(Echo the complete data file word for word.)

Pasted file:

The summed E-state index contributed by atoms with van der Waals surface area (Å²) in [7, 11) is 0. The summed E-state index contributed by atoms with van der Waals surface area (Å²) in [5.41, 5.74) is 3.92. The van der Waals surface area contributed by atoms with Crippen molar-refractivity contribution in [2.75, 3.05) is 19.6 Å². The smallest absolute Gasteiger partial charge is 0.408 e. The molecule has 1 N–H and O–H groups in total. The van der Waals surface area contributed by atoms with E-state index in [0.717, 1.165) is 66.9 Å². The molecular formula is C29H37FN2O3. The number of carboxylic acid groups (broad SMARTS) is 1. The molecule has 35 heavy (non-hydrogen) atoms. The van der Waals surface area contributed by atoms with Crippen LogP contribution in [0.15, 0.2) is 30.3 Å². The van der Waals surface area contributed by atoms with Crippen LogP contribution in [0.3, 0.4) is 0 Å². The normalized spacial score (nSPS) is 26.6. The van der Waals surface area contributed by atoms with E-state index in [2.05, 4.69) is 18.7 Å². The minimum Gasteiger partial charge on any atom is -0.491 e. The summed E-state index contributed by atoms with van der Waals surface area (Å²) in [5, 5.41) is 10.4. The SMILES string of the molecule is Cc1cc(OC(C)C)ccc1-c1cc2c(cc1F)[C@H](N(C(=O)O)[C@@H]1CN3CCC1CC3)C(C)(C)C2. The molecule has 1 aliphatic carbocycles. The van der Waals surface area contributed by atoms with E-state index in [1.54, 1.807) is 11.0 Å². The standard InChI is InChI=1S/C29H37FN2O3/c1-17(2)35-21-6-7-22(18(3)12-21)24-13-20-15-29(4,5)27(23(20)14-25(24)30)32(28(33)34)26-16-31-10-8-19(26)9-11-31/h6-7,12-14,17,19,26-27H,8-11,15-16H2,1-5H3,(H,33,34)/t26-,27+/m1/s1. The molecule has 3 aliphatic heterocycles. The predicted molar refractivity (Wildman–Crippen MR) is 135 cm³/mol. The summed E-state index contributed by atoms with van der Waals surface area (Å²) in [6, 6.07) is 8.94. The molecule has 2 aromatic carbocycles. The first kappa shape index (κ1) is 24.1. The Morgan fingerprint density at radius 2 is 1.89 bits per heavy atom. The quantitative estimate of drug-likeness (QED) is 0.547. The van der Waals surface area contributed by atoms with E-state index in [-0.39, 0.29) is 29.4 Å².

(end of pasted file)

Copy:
The summed E-state index contributed by atoms with van der Waals surface area (Å²) in [7, 11) is 0. The summed E-state index contributed by atoms with van der Waals surface area (Å²) in [5.41, 5.74) is 3.92. The van der Waals surface area contributed by atoms with Crippen molar-refractivity contribution in [2.75, 3.05) is 19.6 Å². The smallest absolute Gasteiger partial charge is 0.408 e. The molecule has 1 N–H and O–H groups in total. The van der Waals surface area contributed by atoms with E-state index in [0.717, 1.165) is 66.9 Å². The molecular formula is C29H37FN2O3. The number of carboxylic acid groups (broad SMARTS) is 1. The molecule has 35 heavy (non-hydrogen) atoms. The van der Waals surface area contributed by atoms with Crippen LogP contribution in [0.15, 0.2) is 30.3 Å². The van der Waals surface area contributed by atoms with Crippen LogP contribution in [0.3, 0.4) is 0 Å². The normalized spacial score (nSPS) is 26.6. The van der Waals surface area contributed by atoms with E-state index in [2.05, 4.69) is 18.7 Å². The minimum Gasteiger partial charge on any atom is -0.491 e. The summed E-state index contributed by atoms with van der Waals surface area (Å²) in [5, 5.41) is 10.4. The SMILES string of the molecule is Cc1cc(OC(C)C)ccc1-c1cc2c(cc1F)[C@H](N(C(=O)O)[C@@H]1CN3CCC1CC3)C(C)(C)C2. The molecule has 1 aliphatic carbocycles. The van der Waals surface area contributed by atoms with E-state index in [1.54, 1.807) is 11.0 Å². The standard InChI is InChI=1S/C29H37FN2O3/c1-17(2)35-21-6-7-22(18(3)12-21)24-13-20-15-29(4,5)27(23(20)14-25(24)30)32(28(33)34)26-16-31-10-8-19(26)9-11-31/h6-7,12-14,17,19,26-27H,8-11,15-16H2,1-5H3,(H,33,34)/t26-,27+/m1/s1. The molecule has 3 aliphatic heterocycles. The predicted molar refractivity (Wildman–Crippen MR) is 135 cm³/mol. The summed E-state index contributed by atoms with van der Waals surface area (Å²) in [6, 6.07) is 8.94. The molecule has 2 aromatic carbocycles. The first kappa shape index (κ1) is 24.1. The Morgan fingerprint density at radius 2 is 1.89 bits per heavy atom. The quantitative estimate of drug-likeness (QED) is 0.547. The van der Waals surface area contributed by atoms with E-state index in [-0.39, 0.29) is 29.4 Å².